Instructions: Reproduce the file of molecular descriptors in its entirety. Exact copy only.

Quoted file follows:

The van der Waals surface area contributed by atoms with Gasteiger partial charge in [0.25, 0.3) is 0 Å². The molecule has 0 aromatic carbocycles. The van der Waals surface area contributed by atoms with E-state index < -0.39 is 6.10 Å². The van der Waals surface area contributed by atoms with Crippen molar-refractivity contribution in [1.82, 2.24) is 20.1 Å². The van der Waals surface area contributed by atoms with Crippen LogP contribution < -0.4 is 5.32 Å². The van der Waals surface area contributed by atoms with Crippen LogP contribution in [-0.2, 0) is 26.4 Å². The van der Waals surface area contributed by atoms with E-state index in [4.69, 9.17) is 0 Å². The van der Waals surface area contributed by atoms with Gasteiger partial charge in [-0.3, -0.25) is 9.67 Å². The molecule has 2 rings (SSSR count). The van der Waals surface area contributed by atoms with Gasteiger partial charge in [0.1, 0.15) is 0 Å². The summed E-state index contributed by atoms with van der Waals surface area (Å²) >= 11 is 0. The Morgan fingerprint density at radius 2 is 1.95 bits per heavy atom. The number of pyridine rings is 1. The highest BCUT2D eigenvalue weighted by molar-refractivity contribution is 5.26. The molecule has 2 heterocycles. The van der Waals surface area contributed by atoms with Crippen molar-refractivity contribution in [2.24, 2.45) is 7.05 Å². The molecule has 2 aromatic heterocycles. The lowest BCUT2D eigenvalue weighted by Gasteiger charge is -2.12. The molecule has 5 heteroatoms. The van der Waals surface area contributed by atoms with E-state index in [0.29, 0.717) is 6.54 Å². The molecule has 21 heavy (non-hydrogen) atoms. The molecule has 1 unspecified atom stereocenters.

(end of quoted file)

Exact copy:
The van der Waals surface area contributed by atoms with Gasteiger partial charge in [0.25, 0.3) is 0 Å². The molecule has 0 aromatic carbocycles. The van der Waals surface area contributed by atoms with E-state index < -0.39 is 6.10 Å². The van der Waals surface area contributed by atoms with Crippen molar-refractivity contribution in [1.82, 2.24) is 20.1 Å². The van der Waals surface area contributed by atoms with Crippen LogP contribution < -0.4 is 5.32 Å². The van der Waals surface area contributed by atoms with Crippen LogP contribution in [-0.2, 0) is 26.4 Å². The van der Waals surface area contributed by atoms with E-state index in [4.69, 9.17) is 0 Å². The van der Waals surface area contributed by atoms with Gasteiger partial charge in [-0.3, -0.25) is 9.67 Å². The molecule has 2 rings (SSSR count). The van der Waals surface area contributed by atoms with Gasteiger partial charge in [0.1, 0.15) is 0 Å². The summed E-state index contributed by atoms with van der Waals surface area (Å²) >= 11 is 0. The Morgan fingerprint density at radius 2 is 1.95 bits per heavy atom. The number of pyridine rings is 1. The highest BCUT2D eigenvalue weighted by molar-refractivity contribution is 5.26. The molecule has 2 heterocycles. The van der Waals surface area contributed by atoms with Crippen molar-refractivity contribution in [2.24, 2.45) is 7.05 Å². The molecule has 2 aromatic heterocycles. The lowest BCUT2D eigenvalue weighted by Gasteiger charge is -2.12. The molecule has 5 heteroatoms. The van der Waals surface area contributed by atoms with E-state index in [0.29, 0.717) is 6.54 Å². The molecule has 21 heavy (non-hydrogen) atoms. The molecule has 1 unspecified atom stereocenters.